And, often, even when I was old enough to read, my folks, usually Mom, would read them aloud. It might just be the inside pre-printed greeting and signed by someone I didn’t know. Or, maybe it was a relative and it would be accompanied by a note offering news of the last year, or last few months.

And then there was finding a place to put them. For years, we taped them to the arched entryway from our main hallway into our living room. Other times, they started on the piano and proceeded onto nearby bookshelves. But wherever they landed, though, they were looked at throughout the holiday season with the knowledge that someone took the time to reach out and say Merry Christmas or Happy Holidays – welcoming messages of cheer and hope.

So, why still send cards in this age of shrinking budgets, a seemingly endless number of more “important” things to do, technology’s ease of alleviating some of the work, a lack of instant gratification and  the ever-changing (i.e. maddening) world?

Is “ ’tis the season” a good enough answer?

I was bolstered by the recent story on Philly.com that tells of children ages 8 to 13 at four Catholic schools in southeastern Pennsylvania who send Christmas cards to about 1,000 residents of senior homes in the Bucks County and the city of Philadelphia.

Elizabeth Ross, a former schoolteacher from Bensalem, started the project while she was volunteering at St. John Neumann Home in Philadelphia.

“The sense of loneliness and hopelessness just bothered me,” said Ross, who gives talks and hosts book clubs at senior residences throughout the region.

Thank you, Elizabeth, and thanks to those schools and children.

Today, plenty of things are different. And I don’t hold it against anyone who doesn’t send me or anyone else a card. Maybe you truly are too busy. Or really can’t afford it. My list shrinks, and grows. I have sent cards to a few folks over the years who have never sent me one. That’s perfectly OK. My cards are unconditional.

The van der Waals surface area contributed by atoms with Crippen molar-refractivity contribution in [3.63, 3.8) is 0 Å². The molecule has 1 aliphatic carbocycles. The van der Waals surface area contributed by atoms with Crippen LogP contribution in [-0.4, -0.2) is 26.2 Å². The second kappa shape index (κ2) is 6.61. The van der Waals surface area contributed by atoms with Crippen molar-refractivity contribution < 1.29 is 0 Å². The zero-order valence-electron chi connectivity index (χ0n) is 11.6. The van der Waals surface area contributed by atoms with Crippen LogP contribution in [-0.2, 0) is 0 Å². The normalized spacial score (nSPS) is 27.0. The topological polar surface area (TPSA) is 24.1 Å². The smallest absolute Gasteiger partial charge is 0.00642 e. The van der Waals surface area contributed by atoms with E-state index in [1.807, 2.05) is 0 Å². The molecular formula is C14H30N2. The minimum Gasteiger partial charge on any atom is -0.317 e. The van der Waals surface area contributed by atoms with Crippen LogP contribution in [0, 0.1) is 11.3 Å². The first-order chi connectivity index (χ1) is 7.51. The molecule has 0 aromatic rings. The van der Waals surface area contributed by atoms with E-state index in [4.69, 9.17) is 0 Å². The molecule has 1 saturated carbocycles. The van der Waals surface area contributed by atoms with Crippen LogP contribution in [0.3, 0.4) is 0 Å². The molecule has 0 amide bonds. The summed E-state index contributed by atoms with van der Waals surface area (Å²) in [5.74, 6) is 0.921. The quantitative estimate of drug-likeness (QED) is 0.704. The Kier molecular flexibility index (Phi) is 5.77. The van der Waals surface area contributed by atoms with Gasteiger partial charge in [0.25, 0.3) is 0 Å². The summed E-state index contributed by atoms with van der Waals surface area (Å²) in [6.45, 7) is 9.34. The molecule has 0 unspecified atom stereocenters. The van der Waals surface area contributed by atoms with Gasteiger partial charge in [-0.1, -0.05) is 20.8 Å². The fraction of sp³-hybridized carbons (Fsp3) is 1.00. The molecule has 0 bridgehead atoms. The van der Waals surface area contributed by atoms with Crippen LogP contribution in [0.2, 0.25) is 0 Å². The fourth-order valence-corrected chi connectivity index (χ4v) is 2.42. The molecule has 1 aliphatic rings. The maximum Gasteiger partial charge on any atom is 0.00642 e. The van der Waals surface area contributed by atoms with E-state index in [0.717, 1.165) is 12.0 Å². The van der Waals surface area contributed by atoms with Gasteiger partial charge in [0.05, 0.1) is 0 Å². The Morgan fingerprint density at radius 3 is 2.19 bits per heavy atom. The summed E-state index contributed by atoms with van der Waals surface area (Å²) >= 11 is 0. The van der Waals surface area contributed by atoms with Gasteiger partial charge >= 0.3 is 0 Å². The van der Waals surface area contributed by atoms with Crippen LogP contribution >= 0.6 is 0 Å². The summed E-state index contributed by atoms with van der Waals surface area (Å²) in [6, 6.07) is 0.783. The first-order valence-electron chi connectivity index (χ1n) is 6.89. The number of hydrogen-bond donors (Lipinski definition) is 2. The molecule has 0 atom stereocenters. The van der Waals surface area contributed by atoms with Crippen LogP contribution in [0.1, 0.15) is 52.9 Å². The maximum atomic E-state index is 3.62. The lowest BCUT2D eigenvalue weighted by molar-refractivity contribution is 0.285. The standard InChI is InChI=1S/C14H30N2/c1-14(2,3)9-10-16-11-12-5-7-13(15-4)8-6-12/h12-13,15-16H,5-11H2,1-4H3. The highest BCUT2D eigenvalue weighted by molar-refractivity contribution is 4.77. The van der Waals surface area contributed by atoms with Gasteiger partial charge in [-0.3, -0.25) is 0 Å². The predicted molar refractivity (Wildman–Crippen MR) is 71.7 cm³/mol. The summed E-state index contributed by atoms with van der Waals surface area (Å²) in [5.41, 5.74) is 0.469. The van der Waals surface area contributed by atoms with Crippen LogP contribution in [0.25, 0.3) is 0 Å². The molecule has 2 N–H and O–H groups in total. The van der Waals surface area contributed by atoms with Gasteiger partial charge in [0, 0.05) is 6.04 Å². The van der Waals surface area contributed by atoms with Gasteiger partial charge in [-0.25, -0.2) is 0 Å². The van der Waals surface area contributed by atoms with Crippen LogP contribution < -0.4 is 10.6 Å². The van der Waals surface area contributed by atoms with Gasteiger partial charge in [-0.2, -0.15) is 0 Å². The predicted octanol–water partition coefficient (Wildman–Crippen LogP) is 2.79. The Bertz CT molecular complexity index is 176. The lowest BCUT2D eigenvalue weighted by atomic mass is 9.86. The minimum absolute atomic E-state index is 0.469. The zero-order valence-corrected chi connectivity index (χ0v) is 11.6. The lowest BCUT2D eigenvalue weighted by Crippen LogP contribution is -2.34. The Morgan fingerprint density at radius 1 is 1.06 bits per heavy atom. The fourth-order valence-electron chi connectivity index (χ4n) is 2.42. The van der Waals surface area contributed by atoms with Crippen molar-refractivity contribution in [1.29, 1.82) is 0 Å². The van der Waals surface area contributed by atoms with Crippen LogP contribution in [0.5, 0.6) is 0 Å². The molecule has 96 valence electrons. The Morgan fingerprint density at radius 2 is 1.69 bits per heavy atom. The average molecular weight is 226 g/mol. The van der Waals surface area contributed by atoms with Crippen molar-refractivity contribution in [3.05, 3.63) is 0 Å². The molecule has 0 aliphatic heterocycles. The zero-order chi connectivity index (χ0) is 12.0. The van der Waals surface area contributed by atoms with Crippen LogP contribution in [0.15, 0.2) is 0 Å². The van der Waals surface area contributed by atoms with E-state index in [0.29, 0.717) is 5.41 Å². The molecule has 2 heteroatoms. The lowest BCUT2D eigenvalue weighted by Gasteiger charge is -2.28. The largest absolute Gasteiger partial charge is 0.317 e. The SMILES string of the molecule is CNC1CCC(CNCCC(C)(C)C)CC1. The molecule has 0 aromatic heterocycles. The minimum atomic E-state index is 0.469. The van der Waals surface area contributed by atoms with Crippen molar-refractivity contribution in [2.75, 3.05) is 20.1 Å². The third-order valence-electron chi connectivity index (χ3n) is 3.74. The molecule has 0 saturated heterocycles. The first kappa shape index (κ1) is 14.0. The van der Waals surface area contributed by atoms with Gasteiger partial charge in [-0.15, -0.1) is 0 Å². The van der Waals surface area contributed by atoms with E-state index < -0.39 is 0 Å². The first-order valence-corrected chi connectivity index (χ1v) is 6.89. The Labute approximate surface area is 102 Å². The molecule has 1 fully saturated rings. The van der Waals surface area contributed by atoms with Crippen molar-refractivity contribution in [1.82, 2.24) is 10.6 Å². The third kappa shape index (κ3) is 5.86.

But I want to send a thank-you to all who have sent and are still sending. For some of us, it’s an old-fashioned tradition that makes this special holiday a bit more special.


Food and special moments often melt together

Hot fudge.

Not exactly the food you might think about when it comes to America’s premier food week – that being Thanksgiving with all its trimmings – but it dribbled into my mind as I thought about the upcoming holiday feast.

My brain, like so many of ours, does that thing where you start thinking about one thing and that leads to another thread and another and multiple threads and so on. It’s just like those cartoons when Bugs Bunny pulls the loose thread on Elmer Fudd’s sweater and poor Elmer’s entire sweater unravels into a big heap on the floor.

My brain is often that sweater (oh, that explains a LOT, is what a lot of people who know me are now saying.)

So when I started thinking about the special Thanksgiving meals of my past I thought about several other special food moments in my life.

I am pretty far removed from anything one could call a “foodie.” I don’t know a spice from an herb, I have no clue what a reduction is, and I totally relate to the befuddled guy in the commercial whose wife packed him quinoa burgers for his tailgate party.

Thank God my girlfriend, Tori, cooks incredibly well. She uses a recipe on occasion, but mostly just creates great meals out of thin air. It’s all magic to me.

It’s not that I don’t have an appreciation of good food. I do. Anyone who knows me knows that I love to eat – just about anything (please NO meatloaf, lentils, Brussels sprouts, or sprouts of any kind).

But we also link food memories to places, people and events.

So when I think of the elementary school cafeteria, what comes to mind are fresh pears, always a treat in bagged lunches at the start of the school year, and those little vanilla ice cream cups you’d eat with the wooden spoon.

A staple at college (Oswego State) were subs – either from Oswego sub shop (meatball with mozzarella) or the oil-smothered subs from Jreck.

I couldn’t really stand onions when I was a kid. But when I smelled them frying with peppers, I knew Mom was making spaghetti sauce and we’d soon be gorging on a meal I would have gladly eaten five days a week.